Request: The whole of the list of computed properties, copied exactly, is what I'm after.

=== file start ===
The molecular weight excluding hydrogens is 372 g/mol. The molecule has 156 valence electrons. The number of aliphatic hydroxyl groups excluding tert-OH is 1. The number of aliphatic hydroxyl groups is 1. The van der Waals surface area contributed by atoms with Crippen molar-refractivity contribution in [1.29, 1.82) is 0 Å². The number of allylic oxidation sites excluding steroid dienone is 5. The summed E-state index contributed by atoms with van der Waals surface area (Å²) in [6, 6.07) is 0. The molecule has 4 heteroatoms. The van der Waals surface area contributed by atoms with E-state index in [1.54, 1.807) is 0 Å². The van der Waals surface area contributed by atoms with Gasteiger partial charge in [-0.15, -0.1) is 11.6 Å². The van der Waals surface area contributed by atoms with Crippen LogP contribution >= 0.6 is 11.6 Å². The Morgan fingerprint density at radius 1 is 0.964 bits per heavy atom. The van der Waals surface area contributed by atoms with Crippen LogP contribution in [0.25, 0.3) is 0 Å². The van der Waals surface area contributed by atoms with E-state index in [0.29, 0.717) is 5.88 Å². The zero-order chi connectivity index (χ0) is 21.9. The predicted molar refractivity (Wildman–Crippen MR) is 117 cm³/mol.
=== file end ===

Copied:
The molecular weight excluding hydrogens is 372 g/mol. The molecule has 156 valence electrons. The number of aliphatic hydroxyl groups excluding tert-OH is 1. The number of aliphatic hydroxyl groups is 1. The van der Waals surface area contributed by atoms with Crippen molar-refractivity contribution in [1.29, 1.82) is 0 Å². The number of allylic oxidation sites excluding steroid dienone is 5. The summed E-state index contributed by atoms with van der Waals surface area (Å²) in [6, 6.07) is 0. The molecule has 4 heteroatoms. The van der Waals surface area contributed by atoms with E-state index in [1.54, 1.807) is 0 Å². The van der Waals surface area contributed by atoms with Gasteiger partial charge in [-0.15, -0.1) is 11.6 Å². The van der Waals surface area contributed by atoms with Crippen LogP contribution >= 0.6 is 11.6 Å². The Morgan fingerprint density at radius 1 is 0.964 bits per heavy atom. The van der Waals surface area contributed by atoms with Crippen LogP contribution in [0.25, 0.3) is 0 Å². The van der Waals surface area contributed by atoms with E-state index in [0.29, 0.717) is 5.88 Å². The zero-order chi connectivity index (χ0) is 21.9. The predicted molar refractivity (Wildman–Crippen MR) is 117 cm³/mol.